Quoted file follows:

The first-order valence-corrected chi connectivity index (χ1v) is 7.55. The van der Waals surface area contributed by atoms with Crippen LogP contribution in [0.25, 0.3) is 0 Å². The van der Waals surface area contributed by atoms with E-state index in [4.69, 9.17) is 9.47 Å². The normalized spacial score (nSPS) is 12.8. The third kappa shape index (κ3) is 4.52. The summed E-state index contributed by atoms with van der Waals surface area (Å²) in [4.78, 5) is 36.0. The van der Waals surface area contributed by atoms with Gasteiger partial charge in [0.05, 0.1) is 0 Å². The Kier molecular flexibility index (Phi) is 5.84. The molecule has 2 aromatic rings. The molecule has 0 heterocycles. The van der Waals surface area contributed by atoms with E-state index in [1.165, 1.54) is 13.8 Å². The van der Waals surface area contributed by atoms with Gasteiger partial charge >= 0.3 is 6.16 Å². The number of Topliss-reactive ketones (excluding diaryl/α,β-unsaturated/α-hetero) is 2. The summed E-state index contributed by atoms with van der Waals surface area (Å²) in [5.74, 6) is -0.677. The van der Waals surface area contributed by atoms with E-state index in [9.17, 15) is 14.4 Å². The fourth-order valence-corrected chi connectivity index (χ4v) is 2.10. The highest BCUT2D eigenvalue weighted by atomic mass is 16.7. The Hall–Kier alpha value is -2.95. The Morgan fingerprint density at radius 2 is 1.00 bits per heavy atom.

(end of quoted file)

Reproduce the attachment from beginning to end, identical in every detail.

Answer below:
The first-order valence-corrected chi connectivity index (χ1v) is 7.55. The van der Waals surface area contributed by atoms with Crippen LogP contribution in [0.25, 0.3) is 0 Å². The van der Waals surface area contributed by atoms with E-state index in [4.69, 9.17) is 9.47 Å². The normalized spacial score (nSPS) is 12.8. The third kappa shape index (κ3) is 4.52. The summed E-state index contributed by atoms with van der Waals surface area (Å²) in [4.78, 5) is 36.0. The van der Waals surface area contributed by atoms with Gasteiger partial charge in [0.05, 0.1) is 0 Å². The Kier molecular flexibility index (Phi) is 5.84. The molecule has 2 aromatic rings. The molecule has 0 heterocycles. The van der Waals surface area contributed by atoms with E-state index in [1.165, 1.54) is 13.8 Å². The van der Waals surface area contributed by atoms with Gasteiger partial charge >= 0.3 is 6.16 Å². The number of Topliss-reactive ketones (excluding diaryl/α,β-unsaturated/α-hetero) is 2. The summed E-state index contributed by atoms with van der Waals surface area (Å²) in [5.74, 6) is -0.677. The van der Waals surface area contributed by atoms with E-state index in [9.17, 15) is 14.4 Å². The fourth-order valence-corrected chi connectivity index (χ4v) is 2.10. The highest BCUT2D eigenvalue weighted by atomic mass is 16.7. The Hall–Kier alpha value is -2.95. The Morgan fingerprint density at radius 2 is 1.00 bits per heavy atom.